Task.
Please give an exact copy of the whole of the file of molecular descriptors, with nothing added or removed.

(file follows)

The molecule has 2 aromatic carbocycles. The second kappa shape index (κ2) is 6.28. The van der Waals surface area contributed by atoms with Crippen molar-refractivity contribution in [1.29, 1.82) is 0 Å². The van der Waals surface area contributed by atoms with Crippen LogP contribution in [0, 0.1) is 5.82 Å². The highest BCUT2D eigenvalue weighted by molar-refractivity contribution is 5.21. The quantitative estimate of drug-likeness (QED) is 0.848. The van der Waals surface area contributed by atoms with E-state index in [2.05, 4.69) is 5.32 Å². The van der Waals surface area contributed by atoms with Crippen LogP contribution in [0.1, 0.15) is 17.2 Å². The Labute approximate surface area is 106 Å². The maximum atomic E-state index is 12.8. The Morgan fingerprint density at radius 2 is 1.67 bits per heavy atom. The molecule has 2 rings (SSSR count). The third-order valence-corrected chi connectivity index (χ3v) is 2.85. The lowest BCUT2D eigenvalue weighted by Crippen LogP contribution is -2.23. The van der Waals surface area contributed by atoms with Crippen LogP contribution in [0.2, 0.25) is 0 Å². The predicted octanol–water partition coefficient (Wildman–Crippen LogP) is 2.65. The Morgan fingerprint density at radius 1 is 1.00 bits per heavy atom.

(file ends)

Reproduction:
The molecule has 2 aromatic carbocycles. The second kappa shape index (κ2) is 6.28. The van der Waals surface area contributed by atoms with Crippen molar-refractivity contribution in [1.29, 1.82) is 0 Å². The van der Waals surface area contributed by atoms with Crippen LogP contribution in [0, 0.1) is 5.82 Å². The highest BCUT2D eigenvalue weighted by molar-refractivity contribution is 5.21. The quantitative estimate of drug-likeness (QED) is 0.848. The van der Waals surface area contributed by atoms with E-state index in [2.05, 4.69) is 5.32 Å². The van der Waals surface area contributed by atoms with Crippen LogP contribution in [0.1, 0.15) is 17.2 Å². The Labute approximate surface area is 106 Å². The maximum atomic E-state index is 12.8. The Morgan fingerprint density at radius 2 is 1.67 bits per heavy atom. The molecule has 2 rings (SSSR count). The third-order valence-corrected chi connectivity index (χ3v) is 2.85. The lowest BCUT2D eigenvalue weighted by Crippen LogP contribution is -2.23. The van der Waals surface area contributed by atoms with Crippen LogP contribution in [0.2, 0.25) is 0 Å². The predicted octanol–water partition coefficient (Wildman–Crippen LogP) is 2.65. The Morgan fingerprint density at radius 1 is 1.00 bits per heavy atom.